- Genetic engineering is recognised as a powerful supplement in inventing new hybrid varieties of seeds.
- Indian farmers should diversify their cropping pattern from food grains to high-value crops. This will increase income and reduce environmental degradation simultaneously.
- Israel, Italy and Chile produce and export high-value crops and import foodgrains for strong and successful economies.
Class 10 Geography Chapter 4 Notes HBSE
→ Important Terms
1. Agriculture: The science and art of cultivating soil, raising crops and rearing animals.
2. Primitive Subsistence Farming: Farming on a small patches of land with the help of primitive tools such as hoe, dao and digging sticks and family or community labour.
3. Cereal: Any kind of grain used for food.
4. Shifting Agriculture: In this farming practice, a piece of land is cleared, either by burning or cutting trees and shrubs and then cultivated for a short period. This land remains under cultivation for a few years and is abandoned when it loses its fertility. It is also called ‘slash and bum’ agriculture.
5. Intensive Subsistence Farming: Increase in agricultural production by using scientific methods and better agricultural inputs.
6. Commercial Farming: Farming, in which the farmers grow the crop with the aim of selling it in the market, is called commercial farming.
8. HYV: It stands for High Yielding Variety of seeds. They are used for better or higher output of some major crops like rice and wheat.
9. Plantation Agriculture: A large-scale farming of one crop resembling factory production. It is usually characterised by large estates, huge capital investment and modem and scientific techniques of cultivation and trade.
10th Class Agriculture Notes HBSE
10. Rabi Season: A crop season that starts at the beginning of winter and continues till the beginning of summer.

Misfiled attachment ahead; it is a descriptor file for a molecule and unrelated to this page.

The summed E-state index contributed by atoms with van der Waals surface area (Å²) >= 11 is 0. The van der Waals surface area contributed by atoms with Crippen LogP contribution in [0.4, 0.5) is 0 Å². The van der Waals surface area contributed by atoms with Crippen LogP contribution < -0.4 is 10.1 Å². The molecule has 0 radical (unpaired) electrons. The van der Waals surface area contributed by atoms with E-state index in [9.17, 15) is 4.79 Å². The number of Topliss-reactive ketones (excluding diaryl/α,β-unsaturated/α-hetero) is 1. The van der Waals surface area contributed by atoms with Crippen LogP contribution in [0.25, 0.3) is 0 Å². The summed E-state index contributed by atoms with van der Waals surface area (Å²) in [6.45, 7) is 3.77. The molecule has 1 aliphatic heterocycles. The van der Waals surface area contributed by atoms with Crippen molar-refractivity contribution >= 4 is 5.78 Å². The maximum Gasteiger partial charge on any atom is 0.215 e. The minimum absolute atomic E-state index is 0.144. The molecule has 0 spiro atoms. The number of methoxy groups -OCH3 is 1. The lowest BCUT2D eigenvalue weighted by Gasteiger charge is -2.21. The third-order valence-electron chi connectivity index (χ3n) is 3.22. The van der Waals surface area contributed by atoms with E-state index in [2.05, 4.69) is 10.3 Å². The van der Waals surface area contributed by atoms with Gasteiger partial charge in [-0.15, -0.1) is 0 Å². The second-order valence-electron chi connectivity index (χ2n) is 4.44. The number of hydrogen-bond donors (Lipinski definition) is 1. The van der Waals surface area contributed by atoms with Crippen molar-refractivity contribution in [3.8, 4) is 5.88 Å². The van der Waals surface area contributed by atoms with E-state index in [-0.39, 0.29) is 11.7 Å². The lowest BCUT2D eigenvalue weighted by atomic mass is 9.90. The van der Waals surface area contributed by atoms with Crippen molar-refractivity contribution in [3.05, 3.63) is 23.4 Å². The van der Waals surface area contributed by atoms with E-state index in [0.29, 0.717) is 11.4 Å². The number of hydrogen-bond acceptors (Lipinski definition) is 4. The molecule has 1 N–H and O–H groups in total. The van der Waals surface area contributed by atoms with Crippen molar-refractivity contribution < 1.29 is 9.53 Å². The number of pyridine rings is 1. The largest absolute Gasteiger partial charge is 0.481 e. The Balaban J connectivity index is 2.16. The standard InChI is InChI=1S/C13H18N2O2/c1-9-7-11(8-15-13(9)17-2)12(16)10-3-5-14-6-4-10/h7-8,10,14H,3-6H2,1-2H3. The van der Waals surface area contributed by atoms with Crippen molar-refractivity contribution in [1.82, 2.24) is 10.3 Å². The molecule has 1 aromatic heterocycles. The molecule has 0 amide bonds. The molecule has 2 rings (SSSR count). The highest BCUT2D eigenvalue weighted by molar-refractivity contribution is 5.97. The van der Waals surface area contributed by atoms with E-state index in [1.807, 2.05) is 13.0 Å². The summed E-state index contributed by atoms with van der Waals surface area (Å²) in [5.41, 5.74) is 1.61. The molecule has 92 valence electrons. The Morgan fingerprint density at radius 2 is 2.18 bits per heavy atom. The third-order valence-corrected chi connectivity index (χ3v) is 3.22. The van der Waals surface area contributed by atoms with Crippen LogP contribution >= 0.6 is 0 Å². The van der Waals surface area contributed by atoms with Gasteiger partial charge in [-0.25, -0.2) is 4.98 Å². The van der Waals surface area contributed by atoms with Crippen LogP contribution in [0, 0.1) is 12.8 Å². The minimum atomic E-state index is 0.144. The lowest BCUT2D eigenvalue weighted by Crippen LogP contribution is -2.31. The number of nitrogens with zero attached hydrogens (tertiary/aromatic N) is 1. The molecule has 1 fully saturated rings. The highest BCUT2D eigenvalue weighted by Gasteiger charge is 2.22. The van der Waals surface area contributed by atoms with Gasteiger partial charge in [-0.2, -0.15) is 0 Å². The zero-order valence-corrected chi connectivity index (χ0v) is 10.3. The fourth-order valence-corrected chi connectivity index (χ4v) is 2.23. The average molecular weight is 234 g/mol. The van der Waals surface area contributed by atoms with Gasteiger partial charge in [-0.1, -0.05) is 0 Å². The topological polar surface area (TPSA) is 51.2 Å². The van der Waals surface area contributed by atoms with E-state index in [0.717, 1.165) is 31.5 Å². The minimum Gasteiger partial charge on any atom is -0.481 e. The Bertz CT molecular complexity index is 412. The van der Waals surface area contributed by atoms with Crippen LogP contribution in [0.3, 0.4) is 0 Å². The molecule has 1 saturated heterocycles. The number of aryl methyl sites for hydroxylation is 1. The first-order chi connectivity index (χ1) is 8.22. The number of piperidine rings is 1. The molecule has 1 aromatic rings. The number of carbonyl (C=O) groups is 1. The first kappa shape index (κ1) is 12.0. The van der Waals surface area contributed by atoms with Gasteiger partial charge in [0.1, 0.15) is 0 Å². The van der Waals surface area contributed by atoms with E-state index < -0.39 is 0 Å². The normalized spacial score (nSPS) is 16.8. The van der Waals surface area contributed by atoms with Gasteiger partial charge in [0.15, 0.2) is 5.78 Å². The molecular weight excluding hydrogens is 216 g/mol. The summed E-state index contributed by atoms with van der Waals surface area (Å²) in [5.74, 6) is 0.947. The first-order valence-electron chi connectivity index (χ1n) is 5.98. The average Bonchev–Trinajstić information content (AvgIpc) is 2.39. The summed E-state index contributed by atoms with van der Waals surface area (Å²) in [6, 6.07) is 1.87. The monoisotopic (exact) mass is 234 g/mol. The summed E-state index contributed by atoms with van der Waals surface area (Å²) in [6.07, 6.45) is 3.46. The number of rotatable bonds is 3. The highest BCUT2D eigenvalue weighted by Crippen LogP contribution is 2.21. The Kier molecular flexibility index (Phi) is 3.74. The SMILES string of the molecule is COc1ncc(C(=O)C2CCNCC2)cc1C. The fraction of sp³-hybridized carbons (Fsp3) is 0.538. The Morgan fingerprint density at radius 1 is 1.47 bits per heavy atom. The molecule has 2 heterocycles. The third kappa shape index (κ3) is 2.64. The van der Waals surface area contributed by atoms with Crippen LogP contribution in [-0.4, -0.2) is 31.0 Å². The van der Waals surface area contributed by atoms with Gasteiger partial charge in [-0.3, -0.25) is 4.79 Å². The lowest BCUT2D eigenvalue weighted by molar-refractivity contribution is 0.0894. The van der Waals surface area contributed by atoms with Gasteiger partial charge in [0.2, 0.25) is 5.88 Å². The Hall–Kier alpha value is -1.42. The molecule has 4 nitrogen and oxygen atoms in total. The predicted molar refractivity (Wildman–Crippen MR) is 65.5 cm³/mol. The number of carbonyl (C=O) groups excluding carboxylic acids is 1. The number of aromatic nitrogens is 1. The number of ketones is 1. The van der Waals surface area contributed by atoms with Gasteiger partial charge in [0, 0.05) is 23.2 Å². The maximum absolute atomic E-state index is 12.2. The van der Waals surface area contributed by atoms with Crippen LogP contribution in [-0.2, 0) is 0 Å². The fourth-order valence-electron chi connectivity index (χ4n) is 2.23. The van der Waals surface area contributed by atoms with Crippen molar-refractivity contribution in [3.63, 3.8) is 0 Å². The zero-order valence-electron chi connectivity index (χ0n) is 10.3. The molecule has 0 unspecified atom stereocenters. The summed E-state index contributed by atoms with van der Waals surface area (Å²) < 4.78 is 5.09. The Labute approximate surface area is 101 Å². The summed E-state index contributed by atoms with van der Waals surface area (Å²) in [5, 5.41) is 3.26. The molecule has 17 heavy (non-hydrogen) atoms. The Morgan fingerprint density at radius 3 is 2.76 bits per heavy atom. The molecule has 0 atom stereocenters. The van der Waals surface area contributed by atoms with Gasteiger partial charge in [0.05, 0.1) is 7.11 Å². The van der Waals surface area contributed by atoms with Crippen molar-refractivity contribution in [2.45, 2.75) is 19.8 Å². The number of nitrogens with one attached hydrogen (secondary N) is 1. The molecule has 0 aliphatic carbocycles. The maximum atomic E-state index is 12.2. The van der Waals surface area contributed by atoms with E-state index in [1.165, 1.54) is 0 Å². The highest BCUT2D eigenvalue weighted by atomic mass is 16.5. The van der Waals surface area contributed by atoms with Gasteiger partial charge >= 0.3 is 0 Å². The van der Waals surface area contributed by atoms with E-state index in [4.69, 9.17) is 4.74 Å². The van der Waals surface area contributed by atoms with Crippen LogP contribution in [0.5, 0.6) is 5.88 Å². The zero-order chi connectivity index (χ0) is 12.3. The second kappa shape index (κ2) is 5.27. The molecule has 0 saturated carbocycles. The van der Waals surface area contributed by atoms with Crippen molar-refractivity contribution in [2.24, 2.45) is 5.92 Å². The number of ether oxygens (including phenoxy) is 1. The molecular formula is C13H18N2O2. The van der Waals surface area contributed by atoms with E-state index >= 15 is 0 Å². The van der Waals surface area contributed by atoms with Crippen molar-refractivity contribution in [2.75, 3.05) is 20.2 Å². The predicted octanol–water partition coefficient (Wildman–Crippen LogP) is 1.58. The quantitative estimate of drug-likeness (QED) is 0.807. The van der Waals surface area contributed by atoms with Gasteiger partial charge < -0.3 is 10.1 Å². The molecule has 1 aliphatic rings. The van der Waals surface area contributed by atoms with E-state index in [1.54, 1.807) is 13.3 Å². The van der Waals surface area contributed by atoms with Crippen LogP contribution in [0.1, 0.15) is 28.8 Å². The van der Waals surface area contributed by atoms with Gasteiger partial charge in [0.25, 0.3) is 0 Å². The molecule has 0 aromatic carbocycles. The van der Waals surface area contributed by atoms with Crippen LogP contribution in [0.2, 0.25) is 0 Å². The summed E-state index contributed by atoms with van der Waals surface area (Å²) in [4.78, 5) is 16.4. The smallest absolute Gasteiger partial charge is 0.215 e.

11. Kharif Season: A crop season that starts with the onset of monsoon and continues till the beginning of winter.
12. Zaid Season: A short crop season of summer.
13. Green Revolution: A phenomenal and sustained increase in the production of agricultural crops.
14. Irrigation: An artificial means of watering the standing crops is called irrigation.
15. Millets: Jowar, Bajra and Ragi are called Millets.
16. Crop Rotation: Growing of different crops in succession, on the same field, from season to season to maintain soil fertility.
17. Horticulture: Specialised cultivation of fruits and vegetables is called horticulture.
18. Sericulture: Rearing of silkworms to produce raw silk is known as sericulture.
19. Golden fibre: Jute is known as golden fibre.
20. White Revolution (Operation Flood): A phenomenal and sustained increase in the production of milk.
21. Bloodless Revolution: Bhoodan and Gramdan Movement initiated by Vinobha Bhave is known as the Bloodless Revolution.
Class 10th Geography Chapter 4 Agriculture Notes HBSE
22. GDP: Gross Domestic Product.
23. ICAR: Indian Council of Agricultural Research
24. Food Security: A food situation that ensures the availability of adequate food to all citizens in the country.
25. PDS: Public Distribution System is a programme which provides foodgrains and other essential commodities at subsidised prices in rural and urban areas.
26. FCI: Food Corporation of India.
27. Minimum Support Price (MSP): A minimum guaranteed price of a crop, fixed and announced by the government before the start of a cropping season, at which it would be ready to purchase any quantity of the crop offered to it for sale by farmers.
28. BPL: Below Poverty Line.
28. APL: Above Poverty Line.
29. Globalisation: The merger of the economy of individual countries into a global economy is known as globalisation.
30. Organic Farming: Farming is practised without factory-made chemicals such as fertilisers and pesticides.
31. Holdings: A parcel of land, bounded by similar parcels on all sides.